Bend de tree when-e young: cultural relevance in reading books
Grey, M. 2018. Bend de tree when-e young: cultural relevance in reading books. PhD Thesis Canterbury Christ Church University Faculty of Education
This study emanates from the continued presence of institutional racism (Gillborn et al, 2016). It is specifically relevant to the cultural relevance of reading books, and fixes its gaze on the Biff, Chip and Kipper series, developed by the Oxford Reading Tree (ORT) reading scheme.
By detailing a critical content analysis of a small sample of books within this reading scheme, this study highlights the importance of cultural relevance (Ladson-Billings, 1993). This is with special regard to the nurturing of children, who have historically and contemporarily not seen sufficient positive and normalising portrayals of themselves, in the media and in print. This study is conducted on the premise that such portrayals could lead to increased personal reconciliation and consequently, encourage unity in families, communities and nations. Critical Race Theory (CRT) informs the methodology used to conduct the analysis, which includes a high regard for the use of activist principles. This study therefore adds to the literature that uses CRT within education. The analysis revealed that the ORT books studied cannot claim cultural relevance, with regards to two out of the three identified tenets of LadsonBillings’ definition of the term. These tenets are firstly, that children should be enabled to learn to be culturally competent especially with regards to their own identified culture; and secondly, that children should be taught how to challenge institutions that maintain unfair inequalities. Further research would need to be conducted in order to determine the outcome with regards to the third tenet, which is that children ought to achieve academic success. This study foregrounds an agentic approach to the issue of under or misrepresentation, and in so doing, proposes the continuation of the development of a literacy programme, which is being published using a strategic essentialist conception of black British cultural capital.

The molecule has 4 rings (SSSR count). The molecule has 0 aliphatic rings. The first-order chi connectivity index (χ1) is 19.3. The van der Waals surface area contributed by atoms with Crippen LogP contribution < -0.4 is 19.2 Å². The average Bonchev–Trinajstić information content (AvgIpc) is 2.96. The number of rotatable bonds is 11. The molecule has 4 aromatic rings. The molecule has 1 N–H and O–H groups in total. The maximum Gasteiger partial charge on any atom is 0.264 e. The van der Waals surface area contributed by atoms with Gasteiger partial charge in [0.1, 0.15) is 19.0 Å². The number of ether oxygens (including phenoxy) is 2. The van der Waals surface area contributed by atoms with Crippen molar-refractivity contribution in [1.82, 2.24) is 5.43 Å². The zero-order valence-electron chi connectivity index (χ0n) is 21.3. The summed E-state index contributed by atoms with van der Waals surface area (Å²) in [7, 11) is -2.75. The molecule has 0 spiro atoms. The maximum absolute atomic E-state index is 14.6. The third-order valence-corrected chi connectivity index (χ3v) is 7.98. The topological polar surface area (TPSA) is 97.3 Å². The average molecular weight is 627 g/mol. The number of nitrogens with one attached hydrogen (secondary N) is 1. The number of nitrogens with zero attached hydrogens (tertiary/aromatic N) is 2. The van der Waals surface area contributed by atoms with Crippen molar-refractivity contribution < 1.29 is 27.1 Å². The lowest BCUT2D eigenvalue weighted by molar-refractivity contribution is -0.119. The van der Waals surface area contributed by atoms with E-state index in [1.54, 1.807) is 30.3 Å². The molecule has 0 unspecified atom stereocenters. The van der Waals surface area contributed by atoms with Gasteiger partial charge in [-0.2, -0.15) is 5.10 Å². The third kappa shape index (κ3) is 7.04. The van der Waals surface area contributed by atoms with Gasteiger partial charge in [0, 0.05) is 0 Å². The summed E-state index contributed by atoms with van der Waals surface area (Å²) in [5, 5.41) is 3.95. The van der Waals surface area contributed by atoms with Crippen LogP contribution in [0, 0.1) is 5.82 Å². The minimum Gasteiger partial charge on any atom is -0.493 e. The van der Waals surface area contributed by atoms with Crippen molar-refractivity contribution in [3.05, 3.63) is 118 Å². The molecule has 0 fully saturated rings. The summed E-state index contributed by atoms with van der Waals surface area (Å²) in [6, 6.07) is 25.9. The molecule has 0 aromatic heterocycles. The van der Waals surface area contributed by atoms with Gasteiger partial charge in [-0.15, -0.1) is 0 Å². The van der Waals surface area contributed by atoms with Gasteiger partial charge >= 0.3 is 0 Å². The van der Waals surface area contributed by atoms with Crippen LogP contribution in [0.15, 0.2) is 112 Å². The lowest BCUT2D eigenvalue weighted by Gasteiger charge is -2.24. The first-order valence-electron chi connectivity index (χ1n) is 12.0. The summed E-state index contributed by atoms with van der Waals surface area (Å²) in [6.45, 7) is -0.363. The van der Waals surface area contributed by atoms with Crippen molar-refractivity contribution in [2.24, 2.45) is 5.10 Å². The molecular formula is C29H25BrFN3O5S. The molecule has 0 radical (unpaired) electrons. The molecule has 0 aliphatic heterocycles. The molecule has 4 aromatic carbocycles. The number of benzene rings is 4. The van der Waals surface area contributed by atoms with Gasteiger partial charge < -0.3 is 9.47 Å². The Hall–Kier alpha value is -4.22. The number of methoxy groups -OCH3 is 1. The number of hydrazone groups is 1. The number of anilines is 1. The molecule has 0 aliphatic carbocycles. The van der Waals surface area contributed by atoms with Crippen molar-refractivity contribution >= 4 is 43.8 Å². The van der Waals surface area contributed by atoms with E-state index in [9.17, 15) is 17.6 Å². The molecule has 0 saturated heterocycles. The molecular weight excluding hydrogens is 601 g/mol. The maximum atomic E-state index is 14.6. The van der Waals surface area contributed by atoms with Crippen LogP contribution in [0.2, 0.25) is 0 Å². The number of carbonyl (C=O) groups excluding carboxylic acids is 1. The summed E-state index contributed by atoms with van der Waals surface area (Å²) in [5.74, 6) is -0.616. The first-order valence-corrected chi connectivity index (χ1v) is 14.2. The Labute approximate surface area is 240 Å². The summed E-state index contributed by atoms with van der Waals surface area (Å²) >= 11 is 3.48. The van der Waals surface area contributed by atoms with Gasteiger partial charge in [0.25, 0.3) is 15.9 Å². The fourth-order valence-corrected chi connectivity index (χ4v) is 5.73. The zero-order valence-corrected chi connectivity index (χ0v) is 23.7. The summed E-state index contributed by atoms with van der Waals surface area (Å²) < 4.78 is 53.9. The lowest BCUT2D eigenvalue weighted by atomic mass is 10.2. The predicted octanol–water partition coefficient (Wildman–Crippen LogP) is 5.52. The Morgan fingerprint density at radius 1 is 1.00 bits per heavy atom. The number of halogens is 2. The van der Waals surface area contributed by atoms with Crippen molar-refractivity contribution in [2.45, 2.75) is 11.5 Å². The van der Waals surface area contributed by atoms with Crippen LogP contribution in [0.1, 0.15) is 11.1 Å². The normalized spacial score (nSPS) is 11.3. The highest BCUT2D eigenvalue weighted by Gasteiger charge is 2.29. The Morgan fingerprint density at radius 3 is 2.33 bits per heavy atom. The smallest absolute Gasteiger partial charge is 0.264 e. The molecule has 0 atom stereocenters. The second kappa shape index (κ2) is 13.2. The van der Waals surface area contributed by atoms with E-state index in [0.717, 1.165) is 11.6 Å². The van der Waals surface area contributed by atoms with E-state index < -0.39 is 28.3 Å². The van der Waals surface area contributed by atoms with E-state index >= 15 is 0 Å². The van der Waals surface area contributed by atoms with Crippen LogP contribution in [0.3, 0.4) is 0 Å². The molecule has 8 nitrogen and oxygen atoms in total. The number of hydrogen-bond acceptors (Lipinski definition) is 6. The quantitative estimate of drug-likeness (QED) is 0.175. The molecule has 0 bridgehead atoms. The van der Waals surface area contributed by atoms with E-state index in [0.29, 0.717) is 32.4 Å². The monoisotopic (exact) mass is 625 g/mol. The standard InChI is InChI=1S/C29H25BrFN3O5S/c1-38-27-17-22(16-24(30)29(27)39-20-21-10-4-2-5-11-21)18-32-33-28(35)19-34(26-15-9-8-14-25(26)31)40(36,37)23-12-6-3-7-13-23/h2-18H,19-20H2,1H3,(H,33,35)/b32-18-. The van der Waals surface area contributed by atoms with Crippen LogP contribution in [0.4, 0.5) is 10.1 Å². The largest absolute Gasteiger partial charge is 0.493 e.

|Keywords||Critical race theory; cultural relevance; reading books; black British culture|
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|Publication process dates|
|Deposited||31 Jul 2019|
|Accepted author manuscript|
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